• Join over 1.2 million students every month
  • Accelerate your learning by 29%
  • Unlimited access from just £6.99 per month

Own Slave Ship Story - Narrative of the Life of Frederick Douglass, an American Slave

Extracts from this document...


Sid Rai English Haske Slave Ship of the Seas The biggest monstrosity I had ever witnessed towered over a river of other toweled heads walking down the golden beach with the strong smell of fresh fish and salt blowing in the western winds. It was bigger than the biggest fishing and carrier boat on the majestic rivers that flowed through our farmland. These white men came and robbed us. They robbed us from our families, our friends, and our land. I had heard stories about them taking people away to work someplace else, but never heard about someone who came back to tell the story. We all walked in a bunch of disorderly lines all heading in the general direction of the elegant monsters. Nobody was tied down, and every now and then, either a white man on a horse would ride past, or one of our own darker skinned people would bark orders at us. Traitors. All of them. How could they turn against their own people, their own brothers and sisters? I had the sudden urge to lash out and strike these traitors down, but I knew better. ...read more.


The monster creaked, and my first instinct was to panic. I thought that the monster was eating us, and now digesting us. These white men fed us to the monster to keep it happy, such where the stories being told around me. But after what seemed many seasons, we were, in groups of about 10-20 people, allowed to step onto the deck and realize that this was not a monster, but something called a 'ship'. The white men where somewhat nicer than those darker skinned devils, calling them selves 'local' guards, in the sense that they gave heart warming smiles and quick, precise instructions to their juniors in such a sweet tongue that none of us understood. This admiration stirred up a sense of anxiety to what was waiting in store for us. The water riding was not a new experience for many of us, as we would frequently lie down on our boat and wait for the fish to get caught in our nets. The most part of the first day was spent exchanging stories of the predicted future, wondering about our fate and thinking about our families. ...read more.


None of us got, what we called, water sickness, now better known as sea sickness, with the exception of a few who couldn't handle the sudden rise and falls so often. Having to eat semi-alive fish was just not humane. But we had nothing else. We were informed by the local uniformed guards that sicknesses such as measles and chicken pox had started spreading on other ships. This was enough information for us to start a protest again and leave the ships at once, but again, we where quickly silenced by the cracks of the whips. The whips. We used them to control animals. They were using it to control us. I had already, by that time, started to hate the idea and thoughts of slavery. Such was my hate, I'd rather have been a horse or goat or cow rather than be a human slave. Such was my hate that I'd rather be slaughtered in a slaughter house than to be a slave. Such was my hate. We were allowed less frequently onto the decks, and whenever we did go up, more and more 'ships' came into sight more often. I knew that this was it. After seasons of staying in that monster, it was all about to get worse. Word Count: 1169 ...read more.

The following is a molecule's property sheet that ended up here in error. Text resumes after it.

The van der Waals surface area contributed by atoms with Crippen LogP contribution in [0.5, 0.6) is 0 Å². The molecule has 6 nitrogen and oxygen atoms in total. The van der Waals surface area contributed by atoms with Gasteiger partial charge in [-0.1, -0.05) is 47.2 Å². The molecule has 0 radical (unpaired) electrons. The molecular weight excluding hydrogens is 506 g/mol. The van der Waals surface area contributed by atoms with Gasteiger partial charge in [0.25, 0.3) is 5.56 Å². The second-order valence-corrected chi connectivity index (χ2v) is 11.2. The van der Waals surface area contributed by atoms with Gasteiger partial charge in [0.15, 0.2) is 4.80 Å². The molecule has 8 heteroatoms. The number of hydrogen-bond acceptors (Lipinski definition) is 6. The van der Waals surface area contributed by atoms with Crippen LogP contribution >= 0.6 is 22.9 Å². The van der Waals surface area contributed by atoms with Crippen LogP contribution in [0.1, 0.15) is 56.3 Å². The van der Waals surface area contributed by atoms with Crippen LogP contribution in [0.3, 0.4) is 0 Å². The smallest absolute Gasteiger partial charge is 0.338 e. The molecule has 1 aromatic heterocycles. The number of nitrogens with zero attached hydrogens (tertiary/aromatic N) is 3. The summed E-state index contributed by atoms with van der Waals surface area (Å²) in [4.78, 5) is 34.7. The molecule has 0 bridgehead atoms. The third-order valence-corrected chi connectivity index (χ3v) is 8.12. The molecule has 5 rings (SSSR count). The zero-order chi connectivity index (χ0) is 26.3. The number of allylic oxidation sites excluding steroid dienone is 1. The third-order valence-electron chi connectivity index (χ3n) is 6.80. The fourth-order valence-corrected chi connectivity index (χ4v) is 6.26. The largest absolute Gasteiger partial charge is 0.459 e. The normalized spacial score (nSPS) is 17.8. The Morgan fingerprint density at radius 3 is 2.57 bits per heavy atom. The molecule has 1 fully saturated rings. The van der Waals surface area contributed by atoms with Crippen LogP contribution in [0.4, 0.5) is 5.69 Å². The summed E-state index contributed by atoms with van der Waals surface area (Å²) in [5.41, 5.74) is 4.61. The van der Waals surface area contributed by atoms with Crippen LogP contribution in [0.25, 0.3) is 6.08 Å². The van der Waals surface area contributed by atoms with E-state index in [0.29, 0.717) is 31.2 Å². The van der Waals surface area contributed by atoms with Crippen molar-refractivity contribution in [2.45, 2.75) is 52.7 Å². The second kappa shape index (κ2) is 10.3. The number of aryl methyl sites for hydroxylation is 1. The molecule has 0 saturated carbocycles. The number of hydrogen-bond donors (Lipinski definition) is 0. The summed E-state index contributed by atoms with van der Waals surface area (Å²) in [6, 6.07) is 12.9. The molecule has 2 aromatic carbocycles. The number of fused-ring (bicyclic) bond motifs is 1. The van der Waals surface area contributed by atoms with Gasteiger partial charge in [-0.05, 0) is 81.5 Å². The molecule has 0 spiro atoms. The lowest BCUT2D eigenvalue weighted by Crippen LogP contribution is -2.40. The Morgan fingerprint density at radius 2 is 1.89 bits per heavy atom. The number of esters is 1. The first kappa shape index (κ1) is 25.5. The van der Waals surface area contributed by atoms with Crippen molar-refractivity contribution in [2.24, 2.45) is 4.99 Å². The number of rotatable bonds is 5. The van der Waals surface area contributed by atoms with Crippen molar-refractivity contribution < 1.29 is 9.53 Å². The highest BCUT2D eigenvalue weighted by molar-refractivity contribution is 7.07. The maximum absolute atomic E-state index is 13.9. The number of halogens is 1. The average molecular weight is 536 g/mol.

The above preview is unformatted text

This student written piece of work is one of many that can be found in our International Baccalaureate World Literature section.

Found what you're looking for?

  • Start learning 29% faster today
  • 150,000+ documents available
  • Just £6.99 a month

Not the one? Search for your essay title...
  • Join over 1.2 million students every month
  • Accelerate your learning by 29%
  • Unlimited access from just £6.99 per month

See related essaysSee related essays

Related International Baccalaureate World Literature essays

  1. Interpreting Resistance through Gender in Frederick Douglass' and Harriet Jacobs' Slave Narratives

    In Douglass' case, he "determined to try to hire [his] time, with a view of getting money with which to make [his] escape" (Douglass 101) and makes "enough to meet [his] expenses, and lay up a little money every week" (Douglass 103).

  2. Frederick Douglass Narrative of the Life of an American Slave demonstrates how mental ...

    On his quest to become literate, Frederick Douglass learns to read with the help of his master's wife, Mrs. Auld, into teaching him how to read. This soon stops because "it was unlawful, as well as unsafe, to teach a slave to read...[and] he would at once become unmanageable, and of no value to his master."

  • Over 160,000 pieces
    of student written work
  • Annotated by
    experienced teachers
  • Ideas and feedback to
    improve your own work